Economic Sustainability of Forage-Fed Beef Systems

Linda Benedict, Gillespie, Jeffrey M., Sitienei, Isaac, Scaglia, Guillermo, Wang, Jim Jian  |  11/13/2014 10:40:22 PM

A group of steers in the winter of 2011 in the System 3 forage system used in this study. Photo by Guillermo Scaglia

Table 1. Revenue, expenses and profit per treatment (dollars per animal). Note: Different superscripts within a row indicate the figures are statistically different.

Table 2. Climate change potential as kilograms of CO2 equivalent emissions per year.

Basu D. Bhandari, Jeffrey M. Gillespie, Guillermo Scaglia, Jim J. Wang and Isaac Sitienei

A wide range of pasture systems can be used to produce forage-fed beef. Each system results in different levels of productivity, profitability and sustainability outcomes. Forage-fed beef refers to beef from cattle whose lifetime diet consists of only grass and other forages, with the exception of milk consumed prior to weaning. No grain is fed.

Although forage-fed beef accounts for a small portion of the U.S. beef industry, it has been increasing over the past two decades. Current and potential forage-fed beef producers are looking for the most profitable production systems. Research was carried out at the LSU AgCenter’s Iberia Research Station from 2009 to 2012 to analyze the economics of three different pasture systems. These systems were chosen as representative of the systems being used in the U.S. Gulf Coast region.

System 1 consists of bermudagrass in summer and ryegrass in the winter. This is the most common and simplest system analyzed. System 2 consists of bermudagrass in the summer and ryegrass, rye, clover mix (white, red and berseem) in the winter. System 3 includes bermudagrass, a sorghum-sudan hybrid and forage soybean in the summer and ryegrass, rye and a clover mix in the winter. Each year, 54 fall-born steers at the age of 7-8 months were weaned. These steers were divided into nine groups (six steers per group) and randomly assigned to one of the three treatments, which were replicated three times. They remained on the same treatment until harvest at the age of 17-19 months. During periods when pasture was not available, animals were fed with hay made from the paddocks where they were assigned.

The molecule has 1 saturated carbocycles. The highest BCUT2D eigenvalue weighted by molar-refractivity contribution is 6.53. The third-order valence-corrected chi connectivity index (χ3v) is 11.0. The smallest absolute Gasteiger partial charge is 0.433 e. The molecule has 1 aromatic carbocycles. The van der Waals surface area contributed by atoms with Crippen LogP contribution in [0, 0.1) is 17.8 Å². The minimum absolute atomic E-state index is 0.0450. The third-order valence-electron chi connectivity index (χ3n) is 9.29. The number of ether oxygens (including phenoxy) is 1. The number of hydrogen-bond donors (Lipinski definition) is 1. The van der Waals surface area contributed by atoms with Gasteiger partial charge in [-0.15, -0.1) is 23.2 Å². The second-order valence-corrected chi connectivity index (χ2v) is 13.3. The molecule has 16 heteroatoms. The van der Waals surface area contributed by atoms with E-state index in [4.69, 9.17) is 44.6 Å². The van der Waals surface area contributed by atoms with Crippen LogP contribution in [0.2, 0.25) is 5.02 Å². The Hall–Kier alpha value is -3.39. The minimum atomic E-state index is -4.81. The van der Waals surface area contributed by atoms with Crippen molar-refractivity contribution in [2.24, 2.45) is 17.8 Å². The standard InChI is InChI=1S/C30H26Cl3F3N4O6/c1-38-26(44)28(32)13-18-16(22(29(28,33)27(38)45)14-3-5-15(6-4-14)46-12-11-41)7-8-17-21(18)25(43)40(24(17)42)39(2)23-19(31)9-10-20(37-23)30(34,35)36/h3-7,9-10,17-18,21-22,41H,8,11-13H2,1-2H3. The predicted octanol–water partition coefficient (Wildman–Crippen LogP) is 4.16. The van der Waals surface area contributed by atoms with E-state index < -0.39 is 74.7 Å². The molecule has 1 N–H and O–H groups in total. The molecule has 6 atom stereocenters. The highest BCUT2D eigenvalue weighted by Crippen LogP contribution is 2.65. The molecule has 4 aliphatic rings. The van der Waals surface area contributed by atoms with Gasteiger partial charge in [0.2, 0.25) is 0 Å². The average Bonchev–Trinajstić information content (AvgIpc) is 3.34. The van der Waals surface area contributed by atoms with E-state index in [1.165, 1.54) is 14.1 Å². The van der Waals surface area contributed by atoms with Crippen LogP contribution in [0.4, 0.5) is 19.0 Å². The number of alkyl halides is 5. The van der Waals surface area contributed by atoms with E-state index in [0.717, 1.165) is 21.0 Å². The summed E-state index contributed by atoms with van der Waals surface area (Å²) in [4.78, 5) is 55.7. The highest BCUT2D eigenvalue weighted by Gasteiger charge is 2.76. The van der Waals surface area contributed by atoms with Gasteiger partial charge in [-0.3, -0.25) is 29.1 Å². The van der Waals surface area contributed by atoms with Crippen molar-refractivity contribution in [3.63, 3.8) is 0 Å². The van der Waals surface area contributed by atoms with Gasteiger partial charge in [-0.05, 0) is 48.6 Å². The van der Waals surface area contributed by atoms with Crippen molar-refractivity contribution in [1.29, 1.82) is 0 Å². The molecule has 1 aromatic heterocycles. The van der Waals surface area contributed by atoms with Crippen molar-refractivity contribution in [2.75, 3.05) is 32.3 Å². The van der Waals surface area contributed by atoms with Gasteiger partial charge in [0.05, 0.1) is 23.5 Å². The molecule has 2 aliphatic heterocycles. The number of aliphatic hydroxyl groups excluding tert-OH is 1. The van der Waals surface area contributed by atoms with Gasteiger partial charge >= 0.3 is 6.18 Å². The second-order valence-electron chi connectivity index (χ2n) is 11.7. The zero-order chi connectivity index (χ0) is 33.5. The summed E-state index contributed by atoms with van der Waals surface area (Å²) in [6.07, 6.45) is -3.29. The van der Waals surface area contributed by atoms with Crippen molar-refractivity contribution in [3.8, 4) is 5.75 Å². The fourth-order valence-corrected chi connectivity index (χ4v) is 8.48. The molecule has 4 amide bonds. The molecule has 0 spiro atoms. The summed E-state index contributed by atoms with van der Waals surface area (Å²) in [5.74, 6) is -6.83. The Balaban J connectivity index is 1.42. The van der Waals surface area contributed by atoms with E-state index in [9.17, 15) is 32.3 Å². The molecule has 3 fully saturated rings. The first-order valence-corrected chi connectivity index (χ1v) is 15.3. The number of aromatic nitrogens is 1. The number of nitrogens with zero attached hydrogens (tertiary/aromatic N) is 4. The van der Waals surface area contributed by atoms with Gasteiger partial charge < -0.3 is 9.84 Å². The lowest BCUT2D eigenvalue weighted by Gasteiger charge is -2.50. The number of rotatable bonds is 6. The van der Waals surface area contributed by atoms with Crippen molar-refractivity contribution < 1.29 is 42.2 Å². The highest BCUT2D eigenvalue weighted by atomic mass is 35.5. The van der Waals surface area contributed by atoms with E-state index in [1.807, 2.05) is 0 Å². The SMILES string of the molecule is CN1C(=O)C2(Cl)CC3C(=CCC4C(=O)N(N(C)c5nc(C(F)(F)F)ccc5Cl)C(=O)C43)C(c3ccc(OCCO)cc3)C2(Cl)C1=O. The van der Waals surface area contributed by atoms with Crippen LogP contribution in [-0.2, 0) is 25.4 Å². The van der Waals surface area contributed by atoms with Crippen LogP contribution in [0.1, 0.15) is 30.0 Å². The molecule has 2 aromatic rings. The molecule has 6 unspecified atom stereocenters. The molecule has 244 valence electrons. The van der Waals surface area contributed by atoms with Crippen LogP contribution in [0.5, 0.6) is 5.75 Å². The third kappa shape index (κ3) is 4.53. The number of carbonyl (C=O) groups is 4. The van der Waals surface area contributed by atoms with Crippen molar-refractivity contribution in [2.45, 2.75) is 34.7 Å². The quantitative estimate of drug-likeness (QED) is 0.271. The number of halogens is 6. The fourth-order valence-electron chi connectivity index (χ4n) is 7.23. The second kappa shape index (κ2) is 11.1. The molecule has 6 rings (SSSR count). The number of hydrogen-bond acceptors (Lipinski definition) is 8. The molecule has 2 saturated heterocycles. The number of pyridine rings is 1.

Detailed costs of inputs and outputs were recorded on a daily basis. The input costs were categorized into variable costs and fixed costs. Variable costs included costs of fertilizers, seed, pesticide, minerals, medication, twine, fuel, purchased weaned steers, repair and maintenance for machinery and equipment, and interest on operating capital. Fixed costs included depreciation and interest on machinery and equipment, and permanent and temporary fencing. The opportunity cost of land rental was also included. Prices of inputs were based on annual LSU AgCenter cost of production estimates. Output prices were based on U.S. Department of Agriculture sources.

Results on economic profitability are presented in Table 1. Results showed that Systems 1 and 2 were more profitable than System 3. The residual returns from Systems 1, 2 and 3 were $646, $578 and $353 per steer on per year bases, respectively. Steer income did not differ among systems, but hay income did. Total variable costs did not differ among these systems even though the fertilizer costs were higher in System 1 than in Systems 2 and 3. Seed costs were higher in System 3.

To analyze the environmental sustainability of the systems, carbon dioxide (CO2) equivalent emissions from each system were computed including that from the production of nitrogen fertilizer and pesticides; digestion; emissions of carbon dioxide, nitrous oxide and methane; and the diesel fuel used in fertilizer and pesticide application, tillage and hay operations. The carbon dioxide equivalent emissions from nitrogen production and digestion were based on published literature. All other sources were based on the data collected in this experiment.

From an environmental perspective, System 3 was the best since it produced the least CO2 equivalent emissions as shown in Table 2. System 3 produced 17,539 kilograms equivalent CO2 emissions per steer while Systems 1 and 2 produced 23,040 and 19,196 kilograms equivalent CO2 emissions per steer, respectively.

A trade-off can be made between economic profitability and environmental sustainability. If reduced carbon dioxide equivalent emissions were valued at $0.05 per kilogram, then Systems 1 and 3 would be economically equivalent. Similarly, if reduced carbon dioxide equivalent emissions were valued at $0.14 per kilogram, then Systems 2 and 3 would be economically equivalent. Therefore, when deciding which system to use for forage-fed beef production, both economic and environmental factors must be considered.

Basu D. Bhandari is a graduate research assistant and Jeffrey M. Gillespie is Martin D. Woodin Endowed Professor in the Department of Agricultural Economics and Agribusiness. Guillermo Scaglia is an associate professor at the Iberia Research Station, Jeanerette. Jim J. Wang is a professor in the School of Plant, Environmental and Soil Sciences. Isaac Sitienei is a graduate research assistant in the Department of Agricultural Economics and Agribusiness.

This article was published in the fall issue of Louisiana Agriculture.

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